Satamax Antone wrote:Well, no wonders.
Bricks stacked, barrel gap of 2 inches. No insulation i bet? Nor a vertical chimney?
Horizontal exhaust without a vertical chimney doesn't work. Except in very rare occasions.
Try first without a barrel. Seal the bricks with mud. Insulate your core. Then, when the barrel goes on, the vertical chimney goes up at the same time. Even if you have your bench in the middle. Otherwise, it will never work.
Glenn Herbert wrote:On top of the points Max made, you describe a 4 1/2" square burn tunnel. That is a very small system relatively speaking; the usual sizes are 6" or 8". Smaller systems are inherently harder to get right, and put out much less heat too, even when they are running right. So rearrange your bricks to make at least a 6" x 6" core, feed tube, burn tunnel, and heat riser, all the same size as far as possible. What kind and size of bricks do you have?
Satamax Antone wrote:Brian, yes a chimney, not the heat riser inside the barrel.
Well, the gap can be all right at 2", 1.5 i would never advise. Basically, what happens, you have very hot gases, hitting at speed a metal plate, being forced to turn a sharp 90°, then back down against their tendency to rise. Plus, going through a 90° bend creates turbulences, which are no good for the flow.
With a 4.5"² You have 15.9"² You have with that 4.5 riser, about 18 inches of perimeter. X 1.5 for the gap for example so that's 27"², at 2 inches, you have 36"² 32 should be enough. But those 36 are better. The more you increase your barrel gap, the less friction you have, at the detriment of cooking abilities.
But, even with lukewarm gases, they rise. It's nearly impossible to make a RMH work with an horizontal flue. This, with dry stacked bricks. A tight barrel gap. Plus, i bet your transition area between barrel and flue is not that good either. To reassure you. We've all done mistakes. I started with metal rockets. You can't get it right the first time. Except if you follow a plan tightly.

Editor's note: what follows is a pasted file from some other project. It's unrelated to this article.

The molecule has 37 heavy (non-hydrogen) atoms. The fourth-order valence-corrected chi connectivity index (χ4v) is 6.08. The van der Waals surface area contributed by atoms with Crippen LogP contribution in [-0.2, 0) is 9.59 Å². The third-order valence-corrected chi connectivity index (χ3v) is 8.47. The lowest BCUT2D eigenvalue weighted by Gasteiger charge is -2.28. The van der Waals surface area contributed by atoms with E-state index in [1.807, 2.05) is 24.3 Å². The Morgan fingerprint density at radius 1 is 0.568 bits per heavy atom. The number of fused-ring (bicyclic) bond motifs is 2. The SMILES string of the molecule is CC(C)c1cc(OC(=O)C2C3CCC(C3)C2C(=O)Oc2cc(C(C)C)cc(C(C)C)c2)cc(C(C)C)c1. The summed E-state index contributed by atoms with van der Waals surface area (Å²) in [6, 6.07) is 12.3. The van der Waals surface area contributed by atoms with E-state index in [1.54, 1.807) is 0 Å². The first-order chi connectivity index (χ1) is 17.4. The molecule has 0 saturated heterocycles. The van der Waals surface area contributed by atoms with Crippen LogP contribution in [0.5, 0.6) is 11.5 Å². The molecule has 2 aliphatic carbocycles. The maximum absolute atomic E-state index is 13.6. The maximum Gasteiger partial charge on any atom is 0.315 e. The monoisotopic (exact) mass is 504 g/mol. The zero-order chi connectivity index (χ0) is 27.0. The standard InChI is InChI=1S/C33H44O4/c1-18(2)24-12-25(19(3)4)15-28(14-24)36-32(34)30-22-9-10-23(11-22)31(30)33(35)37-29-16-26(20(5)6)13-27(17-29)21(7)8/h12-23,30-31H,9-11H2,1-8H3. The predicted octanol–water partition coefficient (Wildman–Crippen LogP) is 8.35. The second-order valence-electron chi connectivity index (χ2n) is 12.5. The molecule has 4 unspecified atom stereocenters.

John McDoodle wrote:some firebrick is insulative, some is dense. the light weight ones are more insulative. most people here will tell you that using steel is bad. my small systems use 2-3" gaps and the cook tops range from 400-800F typically. cook top temp depends on many things , burn chamber lenght, riser height, system CSA, etc.
Brian Lanning wrote:
How do you control the temperature for cooking? I was thinking I could cut up some porcelain tiles I have lying around and use them as spacers to get the pots and pans up off the cook top. Mabye a metal rack with some kind of height adjustment would be better though.
Satamax Antone wrote:Brian, the top of the barrel can reach a good 220C° with a 6 incher. Even higher temps have been recorded.
Bricks need to be insulated imho. First of all, stack these on edge, not flat. You will have less mass in the heat riser, which means clean burning will happen quicker. And yes, you need a vertical chimney. You need a fair gap, like 4 or 5 inches between heat riser's outer surface, and the flue exit, if cut in the side of the barrel. And the flue transition there, should be at least 150% of the CSA of the riser, so 6 inch diameter for a 4" riser.
thomas rubino wrote:Brian; My barrel top can reach 1100 F, it has an 8" glowing orange circle over the riser at this temp , normal running temps are 600-800 F , 8" system , all temps taken with a digital temp gun.